How Is Morton Salt Made?

October 17, 2019 3:11 pm Published by Leave your thoughts

For many Americans, the name “Morton” is synonymous with salt. Across the country, the Chicago-based company has a place on seemingly every American table. It’s a place it’s been slowly earning since the company was officially founded in 1910, more than a century ago.

Over the following hundred years, Morton took simple sodium chloride and elevated its creation into high art. Today, in addition to its spot in the pantry, Morton salt is used in agriculture and in various industries. When the weather turns bad, Morton salt is spread across hundreds of American roads. And, for homeowners with hard water, Morton salt just might be the perfect addition to a water softener system in Shelby County, OH.

So, it’s just table salt?

No way. Though Morton water conditioning salt and Morton table salt may have the same basic chemical formula, the final products are two different animals. Table salt tends to be a little bit cleaner—“dirty salt” isn’t a problem in your water conditioning brine tank, but no one wants to put anything but the highest-grade salt into their body.

The primary difference between table salt and the salt in your water softener system in Shelby County, OH is the added resin beads. These microscopic objects are designed to latch on to calcium and magnesium and then swiftly help remove them from your water.

The solar method

The most ancient form of refining salt comes courtesy of the sun itself. Though the modern solar method has been updated over the last thousand years, the general concept behind gathering salt with the help of solar rays remains the same as it did when it first began.

Salt-heavy water is gathered into shallow pools, called concentrating ponds. Under the sun’s harsh glare, the water evaporates until only a small amount of salt crystals remain in a kind of brine. From there, the salt and brine are collected, and the brine is strained. What remains is salt.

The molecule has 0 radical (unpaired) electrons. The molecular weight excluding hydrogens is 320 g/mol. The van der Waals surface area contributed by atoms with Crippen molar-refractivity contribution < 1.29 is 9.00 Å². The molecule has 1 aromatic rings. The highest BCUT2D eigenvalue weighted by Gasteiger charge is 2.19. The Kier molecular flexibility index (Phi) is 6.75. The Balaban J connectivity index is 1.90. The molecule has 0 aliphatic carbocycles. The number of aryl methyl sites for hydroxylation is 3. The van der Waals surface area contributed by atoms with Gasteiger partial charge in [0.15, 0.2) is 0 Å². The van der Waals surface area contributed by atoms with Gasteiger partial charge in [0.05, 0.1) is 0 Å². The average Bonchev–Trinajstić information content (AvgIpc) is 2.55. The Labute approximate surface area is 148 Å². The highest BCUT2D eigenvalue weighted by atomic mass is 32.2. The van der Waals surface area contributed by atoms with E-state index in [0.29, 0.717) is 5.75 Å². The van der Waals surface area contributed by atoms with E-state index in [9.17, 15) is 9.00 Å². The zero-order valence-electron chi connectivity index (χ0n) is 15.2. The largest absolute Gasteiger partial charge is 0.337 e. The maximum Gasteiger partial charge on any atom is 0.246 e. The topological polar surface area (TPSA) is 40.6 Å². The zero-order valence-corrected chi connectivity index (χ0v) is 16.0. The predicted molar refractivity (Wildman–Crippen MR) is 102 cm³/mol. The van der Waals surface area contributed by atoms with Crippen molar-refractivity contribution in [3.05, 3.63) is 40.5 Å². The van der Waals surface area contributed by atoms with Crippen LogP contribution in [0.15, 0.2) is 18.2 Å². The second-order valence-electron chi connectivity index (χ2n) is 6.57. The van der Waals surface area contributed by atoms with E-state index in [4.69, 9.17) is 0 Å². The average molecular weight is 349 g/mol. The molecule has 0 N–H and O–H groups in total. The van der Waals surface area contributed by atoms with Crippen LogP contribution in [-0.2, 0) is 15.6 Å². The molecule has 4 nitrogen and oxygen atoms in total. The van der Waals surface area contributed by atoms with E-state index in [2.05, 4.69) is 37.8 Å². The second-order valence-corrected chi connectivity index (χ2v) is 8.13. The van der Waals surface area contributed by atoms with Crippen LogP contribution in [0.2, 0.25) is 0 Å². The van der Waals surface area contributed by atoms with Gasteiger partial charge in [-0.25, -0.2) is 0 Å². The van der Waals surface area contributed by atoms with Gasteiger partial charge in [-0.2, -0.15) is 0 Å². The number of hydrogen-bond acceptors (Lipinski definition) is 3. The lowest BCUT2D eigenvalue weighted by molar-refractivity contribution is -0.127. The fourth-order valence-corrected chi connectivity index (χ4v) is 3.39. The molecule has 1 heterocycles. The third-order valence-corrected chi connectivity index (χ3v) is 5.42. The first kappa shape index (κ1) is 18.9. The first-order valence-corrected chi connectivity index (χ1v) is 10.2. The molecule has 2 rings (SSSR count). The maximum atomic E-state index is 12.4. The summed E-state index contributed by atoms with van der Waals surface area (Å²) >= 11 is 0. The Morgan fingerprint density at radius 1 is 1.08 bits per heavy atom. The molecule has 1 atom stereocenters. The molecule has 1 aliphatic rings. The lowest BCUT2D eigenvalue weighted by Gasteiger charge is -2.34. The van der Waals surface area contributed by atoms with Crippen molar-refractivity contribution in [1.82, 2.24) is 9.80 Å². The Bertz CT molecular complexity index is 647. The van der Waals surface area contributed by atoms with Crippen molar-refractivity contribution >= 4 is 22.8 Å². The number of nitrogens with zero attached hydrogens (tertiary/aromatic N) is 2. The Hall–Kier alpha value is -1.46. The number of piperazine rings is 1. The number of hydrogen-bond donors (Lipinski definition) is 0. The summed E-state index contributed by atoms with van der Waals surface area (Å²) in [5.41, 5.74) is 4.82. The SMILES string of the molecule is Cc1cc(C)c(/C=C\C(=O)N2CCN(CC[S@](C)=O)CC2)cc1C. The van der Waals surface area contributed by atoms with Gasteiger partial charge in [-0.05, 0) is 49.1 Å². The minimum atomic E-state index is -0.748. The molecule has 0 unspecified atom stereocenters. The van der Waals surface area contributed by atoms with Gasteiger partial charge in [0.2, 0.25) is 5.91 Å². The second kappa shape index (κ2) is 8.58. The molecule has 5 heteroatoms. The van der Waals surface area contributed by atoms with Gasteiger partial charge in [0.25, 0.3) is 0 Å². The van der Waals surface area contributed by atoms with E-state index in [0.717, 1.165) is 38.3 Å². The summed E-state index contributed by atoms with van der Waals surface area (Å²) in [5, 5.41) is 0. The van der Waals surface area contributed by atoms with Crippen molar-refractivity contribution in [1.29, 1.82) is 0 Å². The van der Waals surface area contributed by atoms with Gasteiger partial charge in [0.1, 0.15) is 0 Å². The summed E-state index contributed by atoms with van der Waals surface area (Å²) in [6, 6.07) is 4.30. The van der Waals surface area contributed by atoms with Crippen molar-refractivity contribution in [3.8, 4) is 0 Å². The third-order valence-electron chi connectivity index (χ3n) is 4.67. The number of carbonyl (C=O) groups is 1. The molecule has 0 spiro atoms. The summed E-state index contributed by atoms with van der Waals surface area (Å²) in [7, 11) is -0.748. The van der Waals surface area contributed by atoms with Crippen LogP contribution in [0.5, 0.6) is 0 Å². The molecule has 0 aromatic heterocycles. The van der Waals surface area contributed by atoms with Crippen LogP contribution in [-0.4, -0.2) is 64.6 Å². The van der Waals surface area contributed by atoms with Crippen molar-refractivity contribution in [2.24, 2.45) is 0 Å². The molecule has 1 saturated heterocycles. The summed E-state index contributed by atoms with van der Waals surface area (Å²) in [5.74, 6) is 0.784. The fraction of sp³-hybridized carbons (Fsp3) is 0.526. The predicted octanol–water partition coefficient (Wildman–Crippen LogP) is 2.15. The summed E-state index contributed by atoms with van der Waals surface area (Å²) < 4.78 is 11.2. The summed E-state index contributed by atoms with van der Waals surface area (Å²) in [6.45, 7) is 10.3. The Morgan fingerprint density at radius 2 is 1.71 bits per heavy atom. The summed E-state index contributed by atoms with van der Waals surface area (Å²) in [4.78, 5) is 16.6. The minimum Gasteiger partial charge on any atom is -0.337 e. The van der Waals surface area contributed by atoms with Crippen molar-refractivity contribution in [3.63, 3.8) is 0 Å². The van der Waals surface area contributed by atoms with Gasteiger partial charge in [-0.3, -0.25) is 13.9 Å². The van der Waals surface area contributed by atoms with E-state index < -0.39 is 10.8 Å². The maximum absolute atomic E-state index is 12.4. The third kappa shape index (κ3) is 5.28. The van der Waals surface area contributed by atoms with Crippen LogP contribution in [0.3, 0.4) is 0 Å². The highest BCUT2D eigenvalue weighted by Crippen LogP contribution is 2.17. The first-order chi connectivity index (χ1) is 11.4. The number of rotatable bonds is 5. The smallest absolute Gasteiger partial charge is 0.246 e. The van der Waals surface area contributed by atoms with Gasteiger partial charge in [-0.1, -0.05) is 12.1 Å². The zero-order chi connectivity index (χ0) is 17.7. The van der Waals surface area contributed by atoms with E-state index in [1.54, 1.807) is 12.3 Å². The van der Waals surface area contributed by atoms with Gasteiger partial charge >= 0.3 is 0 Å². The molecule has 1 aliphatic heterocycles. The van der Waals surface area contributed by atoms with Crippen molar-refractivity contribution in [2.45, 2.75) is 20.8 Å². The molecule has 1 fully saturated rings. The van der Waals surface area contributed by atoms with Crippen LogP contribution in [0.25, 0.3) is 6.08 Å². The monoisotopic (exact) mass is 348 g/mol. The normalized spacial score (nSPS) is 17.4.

In addition to its presence in the ocean, salt also appears in the Earth’s crust. It can appear as a vein, like coal, or in a kind of plug shape, a result of large salt deposits pushed up from the depths of the Earth.

When a deposit is located, it’s removed carefully, in a checkerboard pattern (to avoid cave-ins), until only about 30 percent of the original amount of salt remains.

Vacuum heating

The most recent innovation in salt creation is the vacuum heating method. When a salt deposit is uncovered, two wells are drilled deep into the salt. Then, a third well is drilled that connects the original two wells. At that point, water is pumped into one well, where it dissolves the salt in the deposit. Then, the water is forced through the connecting hole and out the other well. The resulting salt brine is stored in tanks.

From there, the brine is fed into vacuum pans that heat the brine until nothing remains but an ultra-high purity salt.

Your friendly Morton distributor

Is it time to add Morton salt to your water softener system in Shelby County, OH? If so, come to Fogt Water Conditioning, where our team of experts has years of experience serving our friends and neighbors in the Dayton area. For 60 years and counting, we’ve been the go-to choice for people seeking to eradicate their water problems. Now, it’s your turn. Give us a call today to schedule an appointment.

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